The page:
While the vast majority of people in the French Quarter during Carnival are tourists and wandering from location to location, the Locals have had “their preferred spot” along the parade route for many of generations. Young and old crowd the streets, staking out their territory on either the sidewalk or neutral ground, waiting for one of the many parades which roll by rain or shine.
Massive floats, lively musicians, horses, dancers, and flambeaux carriers process along the thoroughfares day and night. Young kids hang out above the crowd on brightly painted ladder boxes, teens throw snappers against old brick walls, college kids bring out their couches, and grandparents sit on balconies taking in the entire scene.
What helps make Mardi Gras so unique is that it seemingly stops New Orleans “business as usual” in its tracks. The event takes over the city – nothing else matters and that is good.
When the crowds finally disperse and the sweepers come through, the city is perhaps the cleanest it’ll be all year (with the exception of the few beads that hang from tree limbs until hurricane season comes again). It is a wonder how such a laissez faire metropolis pulls off one of the greatest, most organized events every year. Undoubtably one of the reasons why is because the city and its public rights-of-way are allowed to be commandeered as people see fit.
If you do ever have the privilege to attend, wander as much of the route as you can – you are sure to find the most eclectic variety of people co-existing in one jubilant festival and it all takes place on New Orleans’ cracked, sinking, oak-lined and beloved streets. Two members of of MGLM’s crew have strong ties to the Crescent City (hence the bias in this post) and both certainly have been affected by the city’s wonder and architectural charm and significance.
We wouldn’t recommend seeing this incredibly city for the first time at Mardi Gras – you’ll miss too much of the rich heritage that is reflected throughout the city’s building stock, historic neighborhoods, streets and public spaces. But Mardi Gras or no, New Orleans should certainly be on every urbanist or architect’s must-visit list.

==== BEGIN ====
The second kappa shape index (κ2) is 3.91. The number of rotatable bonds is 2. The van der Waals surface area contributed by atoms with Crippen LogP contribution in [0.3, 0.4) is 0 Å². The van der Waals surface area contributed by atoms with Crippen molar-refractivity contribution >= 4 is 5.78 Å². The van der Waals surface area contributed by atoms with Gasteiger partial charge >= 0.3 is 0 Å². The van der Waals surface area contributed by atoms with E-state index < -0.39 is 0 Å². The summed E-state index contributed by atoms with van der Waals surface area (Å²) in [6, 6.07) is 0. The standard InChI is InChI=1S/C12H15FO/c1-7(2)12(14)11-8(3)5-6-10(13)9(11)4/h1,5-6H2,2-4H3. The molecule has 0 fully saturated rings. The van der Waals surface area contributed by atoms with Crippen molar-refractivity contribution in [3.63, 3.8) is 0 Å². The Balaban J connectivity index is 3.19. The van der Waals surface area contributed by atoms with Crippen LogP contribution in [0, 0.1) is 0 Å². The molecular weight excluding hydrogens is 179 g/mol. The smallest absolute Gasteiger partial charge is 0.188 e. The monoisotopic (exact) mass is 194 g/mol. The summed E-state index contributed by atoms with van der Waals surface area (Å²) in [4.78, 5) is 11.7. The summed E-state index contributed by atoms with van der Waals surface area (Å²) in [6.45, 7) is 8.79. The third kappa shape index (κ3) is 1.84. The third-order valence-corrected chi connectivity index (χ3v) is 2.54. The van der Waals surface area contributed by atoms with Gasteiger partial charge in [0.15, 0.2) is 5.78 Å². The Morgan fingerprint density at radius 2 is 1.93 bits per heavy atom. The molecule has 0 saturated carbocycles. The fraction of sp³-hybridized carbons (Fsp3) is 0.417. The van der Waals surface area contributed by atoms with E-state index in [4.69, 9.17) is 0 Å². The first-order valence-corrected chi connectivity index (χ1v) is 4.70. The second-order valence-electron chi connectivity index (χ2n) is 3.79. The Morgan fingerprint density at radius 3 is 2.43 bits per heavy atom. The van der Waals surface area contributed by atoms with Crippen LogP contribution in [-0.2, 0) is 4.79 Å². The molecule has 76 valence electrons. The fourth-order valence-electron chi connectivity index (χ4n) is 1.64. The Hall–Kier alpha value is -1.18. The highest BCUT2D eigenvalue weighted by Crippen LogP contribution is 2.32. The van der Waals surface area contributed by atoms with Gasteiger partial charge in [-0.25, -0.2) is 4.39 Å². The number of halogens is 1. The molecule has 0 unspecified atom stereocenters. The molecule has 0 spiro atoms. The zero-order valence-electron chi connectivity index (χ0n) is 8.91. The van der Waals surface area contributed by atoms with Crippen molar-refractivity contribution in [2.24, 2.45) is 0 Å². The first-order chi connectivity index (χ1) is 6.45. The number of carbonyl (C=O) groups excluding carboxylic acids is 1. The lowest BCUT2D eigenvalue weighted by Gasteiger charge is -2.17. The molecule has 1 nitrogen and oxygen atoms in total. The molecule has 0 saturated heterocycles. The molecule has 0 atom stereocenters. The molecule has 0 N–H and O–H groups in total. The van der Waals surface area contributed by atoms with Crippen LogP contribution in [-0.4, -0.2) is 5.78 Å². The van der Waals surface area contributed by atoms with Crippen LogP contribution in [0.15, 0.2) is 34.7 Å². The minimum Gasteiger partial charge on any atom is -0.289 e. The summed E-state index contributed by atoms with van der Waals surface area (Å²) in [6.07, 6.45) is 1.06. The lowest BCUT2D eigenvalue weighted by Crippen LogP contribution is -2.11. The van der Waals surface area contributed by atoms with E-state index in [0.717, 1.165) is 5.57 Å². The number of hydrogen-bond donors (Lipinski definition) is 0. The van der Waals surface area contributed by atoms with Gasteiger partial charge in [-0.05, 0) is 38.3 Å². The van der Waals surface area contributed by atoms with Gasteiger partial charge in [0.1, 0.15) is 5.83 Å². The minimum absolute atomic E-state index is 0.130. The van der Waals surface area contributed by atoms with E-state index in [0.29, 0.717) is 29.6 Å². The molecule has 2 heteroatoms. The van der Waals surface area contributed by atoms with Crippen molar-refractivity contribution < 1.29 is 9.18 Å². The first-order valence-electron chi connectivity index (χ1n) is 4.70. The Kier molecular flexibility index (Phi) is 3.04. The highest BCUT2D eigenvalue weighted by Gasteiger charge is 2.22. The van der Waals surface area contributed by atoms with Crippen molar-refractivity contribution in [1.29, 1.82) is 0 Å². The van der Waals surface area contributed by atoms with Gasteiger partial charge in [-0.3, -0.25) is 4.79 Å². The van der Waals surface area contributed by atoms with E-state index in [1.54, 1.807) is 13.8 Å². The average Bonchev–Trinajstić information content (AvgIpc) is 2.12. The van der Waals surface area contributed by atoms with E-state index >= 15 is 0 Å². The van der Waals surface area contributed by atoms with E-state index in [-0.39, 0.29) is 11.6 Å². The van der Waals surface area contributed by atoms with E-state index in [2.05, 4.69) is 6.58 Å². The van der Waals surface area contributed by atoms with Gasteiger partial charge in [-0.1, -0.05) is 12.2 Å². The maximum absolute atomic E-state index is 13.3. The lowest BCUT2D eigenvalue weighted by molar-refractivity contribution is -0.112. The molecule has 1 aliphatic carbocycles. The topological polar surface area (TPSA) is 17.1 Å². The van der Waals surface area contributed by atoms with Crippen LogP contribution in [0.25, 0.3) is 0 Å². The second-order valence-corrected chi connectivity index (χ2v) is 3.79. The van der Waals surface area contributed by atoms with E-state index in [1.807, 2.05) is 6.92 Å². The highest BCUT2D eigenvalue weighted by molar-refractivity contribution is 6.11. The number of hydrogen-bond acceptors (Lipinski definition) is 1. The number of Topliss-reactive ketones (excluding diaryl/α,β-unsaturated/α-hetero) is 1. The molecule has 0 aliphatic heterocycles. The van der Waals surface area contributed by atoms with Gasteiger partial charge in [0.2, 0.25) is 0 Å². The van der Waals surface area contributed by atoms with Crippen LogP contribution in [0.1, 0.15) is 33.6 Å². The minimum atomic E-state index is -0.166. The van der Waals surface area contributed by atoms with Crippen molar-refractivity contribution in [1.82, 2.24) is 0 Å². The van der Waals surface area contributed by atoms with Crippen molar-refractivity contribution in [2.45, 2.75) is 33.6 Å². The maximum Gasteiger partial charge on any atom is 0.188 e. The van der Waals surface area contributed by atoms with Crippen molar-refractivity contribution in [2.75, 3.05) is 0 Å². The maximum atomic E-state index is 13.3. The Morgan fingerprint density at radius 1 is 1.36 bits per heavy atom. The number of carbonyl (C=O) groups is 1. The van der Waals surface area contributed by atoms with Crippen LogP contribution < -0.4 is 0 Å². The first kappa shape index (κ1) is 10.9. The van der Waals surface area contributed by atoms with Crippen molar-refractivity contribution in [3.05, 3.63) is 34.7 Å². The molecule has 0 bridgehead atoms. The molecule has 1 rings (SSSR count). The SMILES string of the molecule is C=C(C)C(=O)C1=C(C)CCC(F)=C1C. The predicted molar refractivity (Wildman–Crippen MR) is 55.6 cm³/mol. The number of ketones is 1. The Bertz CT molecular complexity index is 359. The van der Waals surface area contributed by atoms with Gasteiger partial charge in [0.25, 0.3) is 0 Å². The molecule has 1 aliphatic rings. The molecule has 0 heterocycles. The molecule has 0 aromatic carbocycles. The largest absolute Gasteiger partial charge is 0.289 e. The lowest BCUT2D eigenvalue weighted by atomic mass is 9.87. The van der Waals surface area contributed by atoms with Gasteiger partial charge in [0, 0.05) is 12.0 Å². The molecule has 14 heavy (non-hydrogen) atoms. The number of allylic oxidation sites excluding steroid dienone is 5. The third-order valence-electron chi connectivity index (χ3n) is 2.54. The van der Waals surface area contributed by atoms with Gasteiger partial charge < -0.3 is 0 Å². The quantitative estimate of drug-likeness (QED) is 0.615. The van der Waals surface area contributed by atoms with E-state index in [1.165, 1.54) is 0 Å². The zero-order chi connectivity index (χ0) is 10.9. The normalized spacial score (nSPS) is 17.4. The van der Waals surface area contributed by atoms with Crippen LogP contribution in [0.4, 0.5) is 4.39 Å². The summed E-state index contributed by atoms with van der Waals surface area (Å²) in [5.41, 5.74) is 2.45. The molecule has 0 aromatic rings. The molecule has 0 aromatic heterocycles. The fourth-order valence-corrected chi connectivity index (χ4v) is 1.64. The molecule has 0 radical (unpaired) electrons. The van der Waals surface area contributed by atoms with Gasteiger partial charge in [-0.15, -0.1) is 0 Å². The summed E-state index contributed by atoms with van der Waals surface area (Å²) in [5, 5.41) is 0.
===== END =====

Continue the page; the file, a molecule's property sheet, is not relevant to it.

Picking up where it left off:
How does MGLM make it through demanding (and sometimes unrealistic) deadlines? With the world’s most popular drug of course. To paraphrase the Hungarian mathematician Paul Erdos, here at MGLM an architect is a machine for turning coffee into designs. We recently used these to help complete more than 40 art glass designs.
Our preferred delivery system, and coffee of choice in deadline conditions, is Lavazza’s Cremespresso. The coffee purveyors at our local Lavazza Espression – 27 W. Washington St., Chicago – know us by sight. We need an account there.
Note to Lavazza: we are now accepting sponsorships!
Now that the Mayans were proven incorrect and the world hasn’t actually ended, we thought a post on some architectural art we commissioned might be nice. Coincidentally it is of the mythical Hindu god Kala, who, according to legend, consumes all living things during the advent of winter. If you subscribe to the myth, Kala is currently consuming the northern hemisphere. Southern hemisphere – you’re next!
New crown detail & a recessed light still awaiting its finishing touches.
New tripartite window over the sink, expertly crafted by Krumpen Woodworks – still waiting on the final hardware (and sink fixtures).
New island with Vermont Danby Marble countertop and butcher block end piece (and more temporary sink fixtures!).
The new Lacanche range and Rookwood subway tile backsplash – fine Christopher Peacock cabinetry throughout!
Detail of the pot filler and handsome tile (pre-grout).
The vanquished kitchen: circa summer 2012…
…it didn’t quite fit the aesthetic of the lovely Colonial home it supported.
Recent photos of a renovation and remodel that MGLM Architects completed for a Harold Zook house in Lake Geneva, WI.
Photos by Bill Meyer.
MGLM designed the railing and fireplace screen to complement the quirky spiderweb motif used by the original architect.
This delicate North Shore addition adds six new rooms and an elevator – all of which function as petite gallery spaces for the homeowners’ Asian Art collection.
Each room was conceived in an entirely different aesthetic, including Japanese, Chinese, western European – even one room in the form of European-interpretation-of-Asian: a whimsical muraled “Chinoiserie.”